- November 21, 2010
- Posted by: Seth Heyman
- Category: Business Law
More new businesses were started in 2009 than in any other time in the past 14 years; a clear indication that hard economic times often invigorate the American entrepreneurial spirit. Starting a new business can be exhilarating, but entrepreneurs are well advised to consult with an experienced business attorney, accountant, and marketing specialist before opening the doors, in order to properly assess the true potential of the enterprise, and analyze and plan for the risks.
You obviously need to give your business a name, but you should first do some research to determine if your preferred name has been trademarked by someone else, or has any negative connotations associated with it. Ideally, a domain name for the business that is identical is available, which is a good indication that no one is using it. Even if the domain name is too long or unwieldy to use as your website, it’s nevertheless a good idea to reserve it, if only to prevent anyone else from doing so.
As for negative connotations, any marketing consultant will caution you to avoid picking a name that means something offensive or embarassing in another language. Just look at what happened back in the 70’s with the Chevy Nova, when GM learned how tough it is to sell a car in Latin America when its name in Spanish means “no go.”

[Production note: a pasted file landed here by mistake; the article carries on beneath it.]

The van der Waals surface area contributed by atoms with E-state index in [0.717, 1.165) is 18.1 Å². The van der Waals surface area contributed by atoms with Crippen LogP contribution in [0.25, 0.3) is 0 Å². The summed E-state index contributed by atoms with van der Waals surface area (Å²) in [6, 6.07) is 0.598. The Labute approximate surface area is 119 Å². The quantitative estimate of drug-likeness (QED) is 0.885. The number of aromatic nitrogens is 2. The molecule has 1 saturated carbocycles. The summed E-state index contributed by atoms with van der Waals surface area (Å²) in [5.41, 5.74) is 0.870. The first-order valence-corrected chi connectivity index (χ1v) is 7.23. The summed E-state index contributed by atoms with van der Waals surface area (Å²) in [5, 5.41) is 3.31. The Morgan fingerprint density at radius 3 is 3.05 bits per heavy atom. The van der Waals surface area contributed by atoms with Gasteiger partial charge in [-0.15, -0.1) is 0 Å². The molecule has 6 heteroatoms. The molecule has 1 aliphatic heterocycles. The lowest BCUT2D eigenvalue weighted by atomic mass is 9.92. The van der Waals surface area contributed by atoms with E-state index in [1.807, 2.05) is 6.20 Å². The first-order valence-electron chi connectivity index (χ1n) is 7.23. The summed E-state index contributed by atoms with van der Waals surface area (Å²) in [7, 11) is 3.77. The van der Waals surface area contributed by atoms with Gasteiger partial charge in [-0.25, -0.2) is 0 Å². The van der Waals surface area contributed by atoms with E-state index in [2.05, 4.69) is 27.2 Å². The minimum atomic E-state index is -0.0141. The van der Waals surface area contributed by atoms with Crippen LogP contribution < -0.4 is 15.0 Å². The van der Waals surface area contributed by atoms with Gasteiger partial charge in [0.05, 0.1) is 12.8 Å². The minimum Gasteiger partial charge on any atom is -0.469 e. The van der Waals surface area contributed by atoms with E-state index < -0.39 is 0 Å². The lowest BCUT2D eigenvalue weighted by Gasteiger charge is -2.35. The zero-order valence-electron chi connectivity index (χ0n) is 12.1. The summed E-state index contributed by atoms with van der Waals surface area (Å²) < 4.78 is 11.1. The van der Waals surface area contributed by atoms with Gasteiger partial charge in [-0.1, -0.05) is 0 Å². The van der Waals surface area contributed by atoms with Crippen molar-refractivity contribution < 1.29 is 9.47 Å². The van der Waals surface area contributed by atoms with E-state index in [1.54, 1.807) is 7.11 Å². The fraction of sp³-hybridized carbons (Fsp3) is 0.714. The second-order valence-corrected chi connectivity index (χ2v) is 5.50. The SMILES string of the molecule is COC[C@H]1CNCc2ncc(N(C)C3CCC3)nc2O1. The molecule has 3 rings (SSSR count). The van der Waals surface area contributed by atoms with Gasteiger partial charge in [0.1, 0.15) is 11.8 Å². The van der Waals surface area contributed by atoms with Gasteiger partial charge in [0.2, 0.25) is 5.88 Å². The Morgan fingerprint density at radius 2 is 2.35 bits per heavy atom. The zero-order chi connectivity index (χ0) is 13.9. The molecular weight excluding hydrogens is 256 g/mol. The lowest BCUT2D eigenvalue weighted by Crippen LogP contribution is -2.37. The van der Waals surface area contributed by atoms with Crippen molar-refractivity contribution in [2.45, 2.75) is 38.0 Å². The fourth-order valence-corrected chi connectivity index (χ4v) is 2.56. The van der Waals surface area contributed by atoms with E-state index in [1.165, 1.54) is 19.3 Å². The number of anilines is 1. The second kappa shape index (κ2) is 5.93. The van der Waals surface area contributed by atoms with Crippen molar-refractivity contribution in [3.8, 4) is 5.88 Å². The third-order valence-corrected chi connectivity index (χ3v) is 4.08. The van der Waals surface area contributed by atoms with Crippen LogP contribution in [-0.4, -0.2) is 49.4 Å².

Contrary to popular belief, it is not necessary to register your name or trademark with the U.S. Patent and Trademark Office to receive protection. Our legal system recognizes what are known as common law rights, which essentially grants the first person to use and promote a business name the exclusive right to use it in connection with the business, regardless of whether the name is registered. However, there are significant advantages to registering a mark through the USPTO.
Once you have your name, the next step is to determine whether you should establish a legal entity (such as a corporation or LLC) for the business. This is crucial whenever the operation of the business generates potential liability for the operator. Remember, one of the primary advantages of incorporating is to shield the owners against personal liability for the debts and obligations of the business. The potential for accidents or injuries is sometimes obvious based on the nature of the business (i.e., a limousine service), but more often than not the risks are hidden, and an experienced attorney can help you pinpoint them. You should also examine your options for insurance coverage, another essential step towards insulating yourself against risk.
You’ll also need to determine whether your business is subject to licensing and permit requirements, which is often the case for activities that impact public health, care for children, provide transportation, provide professional advice, or store flammable materials. Remember to address the issue of permits and licensing before you sign a lease. If you’re denied a permit for some reason, the last thing you want is to be stuck with a three year commitment for a space you can’t even use.
You must also establish bank and merchant (credit card processing) accounts. Be certain to shop around, as some discount rates are much higher than they should be. The discount rate depends upon the chargeback risk associated with the business- online sales and service-based businesses are often singled out for high rates and fees. Also keep in mind that merchant account processors will often withhold payment should your chargeback level exceed a certain threshold. This can literally ruin any business that depends on the cash flow.
A business attorney experienced in assisting startups has faced these issues many times before, and are an excellent source for this type of information.